The explosions ranged from blasts from sticky bombs attached to cars to roadside bombs and vehicles packed with explosives. There was at least one suicide bombing among the attacks.
Two roadside bombs struck the southwestern Amil district, killing at least seven people and wounding 21 others, while a car bomb blew up in a Shiite neighborhood in Doura in the south, killing three people and wounding six, police said.
"My baby was sleeping in her bed. Shards of glass have fallen on our heads. Her father hugged her and carried her. She is now scared in the next room," said one woman in western Baghdad who identified herself as Um Hanin. "All countries are stable. Why don't we have security and stability?"
More bombs ripped into the central Alawi area, Shaab and Shula in the north, all mainly Shiite areas, and a roadside bomb killed one and wounded five near the Sunni neighborhood of Adhamiya, police said.
Violence in Iraq has ebbed since the height of sectarian violence in 2006-2007, when suicide bombers and hit squads targeted Sunni and Shiite communities in attacks that killed thousands of people.
Iraq is still fighting a stubborn, lower-grade insurgency with Sunni Islamists tied to al-Qaida and Shiite militias, who U.S. officials say are backed by Iran, still staging daily attacks.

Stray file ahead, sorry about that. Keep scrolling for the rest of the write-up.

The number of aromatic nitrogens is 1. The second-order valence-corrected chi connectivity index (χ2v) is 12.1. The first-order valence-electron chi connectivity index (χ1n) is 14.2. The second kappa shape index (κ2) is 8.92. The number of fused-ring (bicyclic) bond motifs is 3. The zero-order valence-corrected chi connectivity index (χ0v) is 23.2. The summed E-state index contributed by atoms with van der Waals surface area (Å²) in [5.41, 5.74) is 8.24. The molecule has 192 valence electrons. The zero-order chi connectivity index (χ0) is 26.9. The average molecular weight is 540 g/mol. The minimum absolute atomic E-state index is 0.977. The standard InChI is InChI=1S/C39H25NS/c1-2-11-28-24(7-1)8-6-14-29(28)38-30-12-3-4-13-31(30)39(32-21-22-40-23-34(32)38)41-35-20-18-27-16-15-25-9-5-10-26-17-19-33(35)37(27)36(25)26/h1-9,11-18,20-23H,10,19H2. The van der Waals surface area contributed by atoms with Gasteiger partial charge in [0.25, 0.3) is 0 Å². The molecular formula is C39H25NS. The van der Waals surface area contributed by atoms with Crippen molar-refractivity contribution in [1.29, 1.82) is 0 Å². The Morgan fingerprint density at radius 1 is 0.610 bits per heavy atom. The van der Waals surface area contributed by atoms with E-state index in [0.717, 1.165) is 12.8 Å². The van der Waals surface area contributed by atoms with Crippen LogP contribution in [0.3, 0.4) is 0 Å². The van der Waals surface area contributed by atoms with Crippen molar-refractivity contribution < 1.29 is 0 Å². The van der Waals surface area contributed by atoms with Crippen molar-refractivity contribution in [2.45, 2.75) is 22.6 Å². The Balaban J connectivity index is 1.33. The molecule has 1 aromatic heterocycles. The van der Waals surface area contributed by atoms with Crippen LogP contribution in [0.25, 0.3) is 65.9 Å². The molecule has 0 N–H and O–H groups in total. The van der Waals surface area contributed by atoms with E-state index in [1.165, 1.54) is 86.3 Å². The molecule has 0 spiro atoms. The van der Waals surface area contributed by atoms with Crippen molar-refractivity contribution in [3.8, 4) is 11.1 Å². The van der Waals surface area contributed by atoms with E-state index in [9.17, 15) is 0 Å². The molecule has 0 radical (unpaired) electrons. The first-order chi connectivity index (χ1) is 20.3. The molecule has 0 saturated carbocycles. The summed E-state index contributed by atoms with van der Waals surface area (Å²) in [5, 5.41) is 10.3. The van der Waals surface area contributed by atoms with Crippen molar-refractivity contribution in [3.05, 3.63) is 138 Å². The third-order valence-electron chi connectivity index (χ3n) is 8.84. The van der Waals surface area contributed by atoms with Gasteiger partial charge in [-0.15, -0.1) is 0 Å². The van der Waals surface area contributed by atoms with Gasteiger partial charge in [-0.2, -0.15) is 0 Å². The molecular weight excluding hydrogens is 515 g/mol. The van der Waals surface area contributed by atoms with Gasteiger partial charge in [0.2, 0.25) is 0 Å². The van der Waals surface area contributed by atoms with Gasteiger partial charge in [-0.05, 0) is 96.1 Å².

The last few thousand American troops pulled out of Iraq over the weekend, nearly nine years after the invasion that toppled Sunni dictator Saddam Hussein. Many Iraqis had said they feared a return to sectarian violence without a U.S. military buffer.
Just days after the withdrawal, Iraq's fragile power-sharing government is grappling with its worst turmoil since its formation a year ago. Shiite, Sunni and Kurdish blocs share out government posts in a unwieldy system that has been impaired by political infighting since it began.
The government of al-Maliki, who is a Shiite, has accused the Sunni Vice President Tariq al-Hashemi of running a hit squad that targeted government officials.
Al-Maliki is also pushing for a vote of no-confidence against another Sunni politician, the deputy prime minister Saleh al-Mutlaq. Al-Maliki was likened to Saddam by al-Mutlaq.
Many Sunnis fear that this is part of a wider campaign to go after Sunni political figures in general and shore up Shiite control across the country.
No group claimed responsibility for Thursday's bombings, but analysts said Iraq's al-Qaida affiliate was probably hitting Shiite targets, as in the past, to inflame sectarian conflict and show it was still capable of major attacks. The Sunni extremist group often targets Shiites who they believe are not true Muslims.
"The perpetrators have sought to underline the fragile, sectarian balance of Iraq's political system," said Matthew Henman, analyst at Jane's Terrorism and Insurgency Center.
U.S. military officials have said they're worried about a resurgence of al-Qaida after the American military leaves the country. If that happens, it could lead Shiite militants to fight back and attack Sunni targets, thus sending Iraq back to the sectarian violence it experienced just a few years ago.
Iraq's Sunni minority have felt marginalized since the rise of the Shiite majority in Iraq after the 2003 invasion.
Many Sunnis feel they have been shunted aside in the power-sharing agreement that Washington touts as a young democracy.